"I think she's battled that her entire career," Goestenkors said of Hunter's knee problems. "I saw her [Saturday] when we were coming to practice, and I said it seems like she's been in college now for about 20 years. I'm very happy for her that she's out there playing. She's doing a great job for them when she's healthy and able to play."
As for Houston, we trust if you've watched any UConn women's basketball in recent years, you are aware of her many trials with her own psyche and Auriemma's doghouse. If you're a newbie to the sport, trust us: We couldn't possibly do that soap opera justice here.
Suffice to say, I can't think of another player for a major program whose status has been more all over the map on practically a weekly basis ever since she arrived at UConn. I'm not sure how either she or Auriemma has survived it.
Maybe because of nights like Sunday, when Houston came off the bench for 14 points, four assists and three rebounds.
"Charde's been playing great ever since the DePaul game [March 1]," Auriemma said. "I think she's been really good, and tonight she looked like a Charde that you rarely see: under control, making the right plays at the right time."
Indeed, Houston appeared confident, in sync on defense and completely dependable.
"It feels good," Houston said. "Just having Coach be able to look down [the bench] and say, 'Sub for so-and-so.' As opposed to the past where he's looking, but it was kind of iffy. Like, 'Is she going to play good? What is she going to give us today?'"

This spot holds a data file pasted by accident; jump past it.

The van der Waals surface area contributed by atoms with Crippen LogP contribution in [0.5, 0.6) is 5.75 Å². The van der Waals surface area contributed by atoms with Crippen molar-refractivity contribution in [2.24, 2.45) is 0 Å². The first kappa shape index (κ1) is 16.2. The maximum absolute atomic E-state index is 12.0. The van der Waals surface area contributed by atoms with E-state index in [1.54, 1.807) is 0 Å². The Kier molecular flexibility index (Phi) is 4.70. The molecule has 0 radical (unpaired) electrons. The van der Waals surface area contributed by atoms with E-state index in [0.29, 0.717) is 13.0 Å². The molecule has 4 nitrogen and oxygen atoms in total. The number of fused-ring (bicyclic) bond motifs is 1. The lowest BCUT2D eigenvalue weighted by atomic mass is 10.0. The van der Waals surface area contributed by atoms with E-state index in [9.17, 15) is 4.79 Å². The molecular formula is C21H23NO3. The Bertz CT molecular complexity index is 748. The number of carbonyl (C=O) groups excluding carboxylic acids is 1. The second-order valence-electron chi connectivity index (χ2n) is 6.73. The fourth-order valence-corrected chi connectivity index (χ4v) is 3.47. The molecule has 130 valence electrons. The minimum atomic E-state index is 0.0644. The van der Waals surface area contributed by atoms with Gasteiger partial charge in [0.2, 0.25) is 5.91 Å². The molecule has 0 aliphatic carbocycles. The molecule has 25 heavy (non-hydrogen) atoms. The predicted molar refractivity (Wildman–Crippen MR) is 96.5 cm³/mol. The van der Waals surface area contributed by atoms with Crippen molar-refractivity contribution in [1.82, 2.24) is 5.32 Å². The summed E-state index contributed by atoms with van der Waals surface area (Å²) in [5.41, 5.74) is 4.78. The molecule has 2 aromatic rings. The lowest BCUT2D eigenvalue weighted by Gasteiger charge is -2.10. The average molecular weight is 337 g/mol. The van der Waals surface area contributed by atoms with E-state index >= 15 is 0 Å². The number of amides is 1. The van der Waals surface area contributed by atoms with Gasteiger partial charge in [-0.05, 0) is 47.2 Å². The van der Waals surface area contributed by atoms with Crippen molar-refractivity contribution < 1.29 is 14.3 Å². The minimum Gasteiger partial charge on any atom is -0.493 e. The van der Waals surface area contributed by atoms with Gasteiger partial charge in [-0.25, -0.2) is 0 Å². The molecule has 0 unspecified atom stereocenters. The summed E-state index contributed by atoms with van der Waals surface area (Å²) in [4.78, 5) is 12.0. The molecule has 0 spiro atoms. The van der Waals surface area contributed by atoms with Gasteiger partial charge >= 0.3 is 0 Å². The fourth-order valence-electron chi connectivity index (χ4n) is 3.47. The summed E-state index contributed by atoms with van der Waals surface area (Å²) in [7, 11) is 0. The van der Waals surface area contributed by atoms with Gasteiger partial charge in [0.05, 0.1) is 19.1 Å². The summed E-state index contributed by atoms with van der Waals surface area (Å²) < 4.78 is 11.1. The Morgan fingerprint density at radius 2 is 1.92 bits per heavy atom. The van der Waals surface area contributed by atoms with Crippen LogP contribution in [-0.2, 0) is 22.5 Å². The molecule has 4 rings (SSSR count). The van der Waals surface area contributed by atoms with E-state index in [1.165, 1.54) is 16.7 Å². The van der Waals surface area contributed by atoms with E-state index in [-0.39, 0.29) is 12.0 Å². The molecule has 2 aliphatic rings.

Auriemma said that Houston didn't appear to have much "floating around in her head" before this game, and that is a compliment. What he means is, she wasn't in "Charde World" -- that place where no one can quite figure out (not even Houston herself) what's going on in her mind.
"It's about me playing the game -- when I think too much, you can tell," Houston said. "Everything I am doing, they are things I've been capable of doing."
Teammate Renee Montgomery grinned when told of Auriemma's comment about Houston, and said that she could tell before the game that Houston was locked in.
"These past 12 days in practice, it seemed like she didn't have any worries," Montgomery said. "Everything she did, she did it all the way. She wasn't second-guessing herself. That showed in the game."
Houston played very well in the Big East tournament, too. She said her performance Sunday was indicative of the fact that she has prepared well for NCAA play.
"I always ask myself, 'Did I prepare accordingly?'" Houston said. She added that the answer for past NCAA tournaments was no.
"That's what it is about," she said. "Before I set foot here [in Bridgeport], I made sure I put together my best days of practice so my effort wouldn't be questionable."
With everything else that UConn has, having Hunter and Houston producing like this made for a very happy 54th birthday for Auriemma. And it will be a happy tournament for Huskies Nation if they keep it up.
Mechelle Voepel of The Kansas City Star is a regular contributor to ESPN.com. She can be reached at firstname.lastname@example.org.